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Posts Tagged ‘parenting’

Motherhood


            —with thanks to the wise Rebecca Mullen
 
 
Today, again, I praise the beaver
who spends her life building,
rebuilding, rebuilding
her lodge where her young will live.
With small sticks and big sticks
and tall solid trunks,
with logs and rocks and mud,
with her teeth she builds a home,
builds it on moving water.
 
Because rain, because snow,
because warm, because cold,
because flow, because flow, because flow,
her home is forever in need of repair.
 
And so on a day when a surprise storm
has flooded the stream
and washed much of my lodge away,
I honor the beaver,
stalwart, resilient, habitual.
I notice the longing to move to land,
then I gather new sticks of courage.
Stones of forgiveness.
Logs of compassion
and the deep sticky mud of love.
I wade to the middle
of the current.
I, like all the other mothers,
I build this home again.

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I try not to take it personally.
The country is not for everyone—
lazy stream and open field
and airy glades of cottonwood.
I walk out in the dead grass
and realize how much I love
the dead grass. How much
I love the red stained willows,
bright squawk of jay and scent of mud
and lack of pavement, lack of horns,
lack of benches and stores and street lamps.
I prefer the bustle of birds at the feeder
to any human throng.
 
It isn’t wrong for him to love something else,
the heart loves what it loves,
though I long to defend the smooth flat stones,
the hawk that even now circles the field,
the mice making arteries through snow.
I wish he were happy here, says the heart,
unable to reconcile the rift.
Across the river, snow sifts in thin white wisps,
escapes through dark red cliffs.
 

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Strange Balance


 
 
When the boy is sneering
or the glass is breaking
or the woman is weeping
or the streets are crowded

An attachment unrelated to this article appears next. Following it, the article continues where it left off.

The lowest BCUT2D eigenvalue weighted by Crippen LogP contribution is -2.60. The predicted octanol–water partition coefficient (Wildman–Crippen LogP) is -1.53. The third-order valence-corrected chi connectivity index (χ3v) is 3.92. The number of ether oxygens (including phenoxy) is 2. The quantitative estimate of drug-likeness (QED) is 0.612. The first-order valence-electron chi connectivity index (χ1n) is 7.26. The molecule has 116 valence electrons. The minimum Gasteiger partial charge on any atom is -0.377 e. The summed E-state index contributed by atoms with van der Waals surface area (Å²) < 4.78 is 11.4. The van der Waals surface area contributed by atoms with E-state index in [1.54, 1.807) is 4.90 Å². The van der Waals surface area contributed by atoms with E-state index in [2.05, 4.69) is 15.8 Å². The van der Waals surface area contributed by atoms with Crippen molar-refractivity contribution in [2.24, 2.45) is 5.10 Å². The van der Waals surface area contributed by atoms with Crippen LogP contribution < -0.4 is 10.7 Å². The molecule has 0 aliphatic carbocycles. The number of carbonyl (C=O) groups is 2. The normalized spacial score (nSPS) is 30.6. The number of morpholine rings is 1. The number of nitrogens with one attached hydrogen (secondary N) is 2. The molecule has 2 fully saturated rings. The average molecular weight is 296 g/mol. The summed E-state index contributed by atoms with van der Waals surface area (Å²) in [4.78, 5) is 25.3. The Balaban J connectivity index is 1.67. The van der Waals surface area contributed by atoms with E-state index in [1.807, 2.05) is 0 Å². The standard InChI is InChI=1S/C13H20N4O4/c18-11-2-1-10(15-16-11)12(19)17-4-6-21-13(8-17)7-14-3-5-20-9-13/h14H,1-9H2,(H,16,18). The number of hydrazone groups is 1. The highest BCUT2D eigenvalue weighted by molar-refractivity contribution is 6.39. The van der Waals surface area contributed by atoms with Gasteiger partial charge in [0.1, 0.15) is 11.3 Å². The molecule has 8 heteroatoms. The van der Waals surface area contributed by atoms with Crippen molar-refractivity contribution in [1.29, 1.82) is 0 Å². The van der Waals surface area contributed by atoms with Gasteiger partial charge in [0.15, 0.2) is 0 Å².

with anger and rage,
it is hard to believe
a small joy
has any real value,
hard to believe
a single red gerber daisy
or a cup of grapefruit-scented tea
might have any relevance,
could bear any weight on the scale
that measures what it is to be alive,
but last night, while I was steeping
in worry, aching with injustice,
my daughter created a stage
between the threadbare couches
and hummed herself a soundtrack
as she leapt and spun
and shuffled and flapped,
and oh, how her brief flare of joy
changed the flavor of the night,
an improbable balance,
the way even the smallest amount of sugar
transforms the bitter sauce,
the way just one note
resolves a minor chord,
the way the barest hint of rain
makes the whole desert
erupt into bloom.
 
 

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Dessert


 
Tonight it is cocoa powder,
flour, sugar and vanilla
that bring me and my daughter
together. The kitchen our mixing bowl,
time our whisk. The more we’re together
the more we laugh. How easily
distinct ingredients become a whole.
Easy as following a recipe
for chocolate cake, we slip
into the familiar banter,
the joyful two-step, the sweetness
we’ve been distilling since she
could first hold her own spoon.
In the air, hum of the oven preheating,
sound of us teasing, clang of the whisk
against the glass bowl. The cake,
it’s basically a delicious artifact,
a testament to this scent
of intimacy, like chocolate cake,
only much, much richer.

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Evolution




We drove seven hours,
and half the time it snowed
so I kept my eyes fixed
to the slushy road, but
there was the moment
when I looked at my girl
in the passenger seat
and fell in love in an instant
and stroked her hair
and she, catching my gaze,
offered me her open hand—
for this the first tetrapods evolved
in shallow and swampy freshwater,
for this the ichthyostega formed
arms and finger bones,
and for this, though it took
thirty-million years
of primate and homo sapien change,
for this we learned how to smile.

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We turn off the music. Practice left turns

onto the highway. Park on the bias.

Park on the street. We get gas.

Drive backwards. Use the median.

Change lanes. Use the blinker.

Slow down. Full stop.

There’s a rule for everything

and a comfort in knowing the rules.

“And you can practice everywhere,”

notes our DMV guidelines, “so have at it!”

Imagine if we all practiced everywhere.

If we all signaled before every turn—

turn of heart, turn of mind, turn of plans.

Imagine if we all agreed, no matter where

we’re going and no matter where we’ve been,

that we are all travelers on the same side,

knowing we’re on this road together.

Imagine if we agreed to stop in an orderly way—

no drama, no shaming, no blame,

so that someone else might take their turn to go.

Imagine, getting along with others,

no matter what they believe,

could be as simple as keeping it steady,

looking over your shoulder,

making eye contact in a crossing,

giving each other some space.